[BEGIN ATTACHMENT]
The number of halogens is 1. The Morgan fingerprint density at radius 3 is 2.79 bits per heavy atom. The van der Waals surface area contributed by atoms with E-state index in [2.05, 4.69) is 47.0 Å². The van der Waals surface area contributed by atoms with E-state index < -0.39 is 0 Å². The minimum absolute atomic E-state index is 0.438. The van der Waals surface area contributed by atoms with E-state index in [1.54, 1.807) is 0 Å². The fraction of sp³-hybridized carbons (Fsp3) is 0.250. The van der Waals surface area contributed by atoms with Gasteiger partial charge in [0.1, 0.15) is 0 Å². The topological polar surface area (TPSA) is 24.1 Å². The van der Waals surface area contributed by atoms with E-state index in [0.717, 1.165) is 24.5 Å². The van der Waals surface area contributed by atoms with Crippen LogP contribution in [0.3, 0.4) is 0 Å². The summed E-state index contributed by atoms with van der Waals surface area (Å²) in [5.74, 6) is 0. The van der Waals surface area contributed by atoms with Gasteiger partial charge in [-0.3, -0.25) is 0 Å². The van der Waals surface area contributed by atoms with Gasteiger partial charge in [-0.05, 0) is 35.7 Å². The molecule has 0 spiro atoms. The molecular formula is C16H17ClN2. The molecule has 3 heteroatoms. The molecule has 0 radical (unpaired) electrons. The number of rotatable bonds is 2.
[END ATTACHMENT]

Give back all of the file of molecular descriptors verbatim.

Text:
The number of halogens is 1. The Morgan fingerprint density at radius 3 is 2.79 bits per heavy atom. The van der Waals surface area contributed by atoms with E-state index in [2.05, 4.69) is 47.0 Å². The van der Waals surface area contributed by atoms with E-state index < -0.39 is 0 Å². The minimum absolute atomic E-state index is 0.438. The van der Waals surface area contributed by atoms with E-state index in [1.54, 1.807) is 0 Å². The fraction of sp³-hybridized carbons (Fsp3) is 0.250. The van der Waals surface area contributed by atoms with Gasteiger partial charge in [0.1, 0.15) is 0 Å². The topological polar surface area (TPSA) is 24.1 Å². The van der Waals surface area contributed by atoms with E-state index in [0.717, 1.165) is 24.5 Å². The van der Waals surface area contributed by atoms with Crippen LogP contribution in [0.3, 0.4) is 0 Å². The summed E-state index contributed by atoms with van der Waals surface area (Å²) in [5.74, 6) is 0. The van der Waals surface area contributed by atoms with Gasteiger partial charge in [-0.3, -0.25) is 0 Å². The van der Waals surface area contributed by atoms with Gasteiger partial charge in [-0.05, 0) is 35.7 Å². The molecule has 0 spiro atoms. The molecular formula is C16H17ClN2. The molecule has 3 heteroatoms. The molecule has 0 radical (unpaired) electrons. The number of rotatable bonds is 2.